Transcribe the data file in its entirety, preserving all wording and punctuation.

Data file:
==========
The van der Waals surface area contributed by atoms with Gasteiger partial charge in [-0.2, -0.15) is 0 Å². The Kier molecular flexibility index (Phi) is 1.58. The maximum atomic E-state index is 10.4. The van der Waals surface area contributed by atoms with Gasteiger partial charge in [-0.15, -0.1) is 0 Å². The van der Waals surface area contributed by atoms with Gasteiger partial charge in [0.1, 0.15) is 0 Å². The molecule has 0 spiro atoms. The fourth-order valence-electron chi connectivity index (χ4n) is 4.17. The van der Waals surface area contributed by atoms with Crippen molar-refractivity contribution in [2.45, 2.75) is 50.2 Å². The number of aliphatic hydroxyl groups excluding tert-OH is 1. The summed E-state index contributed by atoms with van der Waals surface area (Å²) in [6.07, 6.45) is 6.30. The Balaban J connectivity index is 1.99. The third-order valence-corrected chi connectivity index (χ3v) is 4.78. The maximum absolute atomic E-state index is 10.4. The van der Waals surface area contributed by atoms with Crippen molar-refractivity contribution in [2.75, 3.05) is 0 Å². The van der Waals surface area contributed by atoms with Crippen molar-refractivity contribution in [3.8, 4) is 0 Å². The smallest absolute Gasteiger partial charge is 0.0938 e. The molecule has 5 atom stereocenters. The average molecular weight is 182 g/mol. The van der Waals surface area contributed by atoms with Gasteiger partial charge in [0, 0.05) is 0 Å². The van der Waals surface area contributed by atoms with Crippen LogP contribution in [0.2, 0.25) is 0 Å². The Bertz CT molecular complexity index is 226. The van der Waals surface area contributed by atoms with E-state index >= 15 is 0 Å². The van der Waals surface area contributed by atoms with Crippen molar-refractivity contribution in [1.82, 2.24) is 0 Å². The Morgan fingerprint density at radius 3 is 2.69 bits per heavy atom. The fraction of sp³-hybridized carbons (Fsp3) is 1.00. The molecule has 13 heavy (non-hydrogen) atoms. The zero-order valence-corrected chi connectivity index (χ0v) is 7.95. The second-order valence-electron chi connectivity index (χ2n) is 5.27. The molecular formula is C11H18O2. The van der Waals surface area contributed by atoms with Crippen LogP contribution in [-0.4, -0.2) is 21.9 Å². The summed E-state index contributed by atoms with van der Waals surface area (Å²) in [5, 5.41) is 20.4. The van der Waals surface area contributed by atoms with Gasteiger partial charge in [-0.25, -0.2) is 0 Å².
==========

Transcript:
The van der Waals surface area contributed by atoms with Gasteiger partial charge in [-0.2, -0.15) is 0 Å². The Kier molecular flexibility index (Phi) is 1.58. The maximum atomic E-state index is 10.4. The van der Waals surface area contributed by atoms with Gasteiger partial charge in [-0.15, -0.1) is 0 Å². The van der Waals surface area contributed by atoms with Gasteiger partial charge in [0.1, 0.15) is 0 Å². The molecule has 0 spiro atoms. The fourth-order valence-electron chi connectivity index (χ4n) is 4.17. The van der Waals surface area contributed by atoms with Crippen molar-refractivity contribution in [2.45, 2.75) is 50.2 Å². The number of aliphatic hydroxyl groups excluding tert-OH is 1. The summed E-state index contributed by atoms with van der Waals surface area (Å²) in [6.07, 6.45) is 6.30. The Balaban J connectivity index is 1.99. The third-order valence-corrected chi connectivity index (χ3v) is 4.78. The maximum absolute atomic E-state index is 10.4. The van der Waals surface area contributed by atoms with Crippen molar-refractivity contribution in [2.75, 3.05) is 0 Å². The van der Waals surface area contributed by atoms with Crippen molar-refractivity contribution in [3.8, 4) is 0 Å². The smallest absolute Gasteiger partial charge is 0.0938 e. The molecule has 5 atom stereocenters. The average molecular weight is 182 g/mol. The van der Waals surface area contributed by atoms with Gasteiger partial charge in [0, 0.05) is 0 Å². The van der Waals surface area contributed by atoms with Crippen LogP contribution in [0.2, 0.25) is 0 Å². The Bertz CT molecular complexity index is 226. The van der Waals surface area contributed by atoms with E-state index >= 15 is 0 Å². The van der Waals surface area contributed by atoms with Crippen molar-refractivity contribution in [1.82, 2.24) is 0 Å². The Morgan fingerprint density at radius 3 is 2.69 bits per heavy atom. The fraction of sp³-hybridized carbons (Fsp3) is 1.00. The molecule has 13 heavy (non-hydrogen) atoms. The zero-order valence-corrected chi connectivity index (χ0v) is 7.95. The second-order valence-electron chi connectivity index (χ2n) is 5.27. The molecular formula is C11H18O2. The van der Waals surface area contributed by atoms with Crippen LogP contribution in [-0.4, -0.2) is 21.9 Å². The summed E-state index contributed by atoms with van der Waals surface area (Å²) in [5, 5.41) is 20.4. The van der Waals surface area contributed by atoms with Gasteiger partial charge in [-0.25, -0.2) is 0 Å².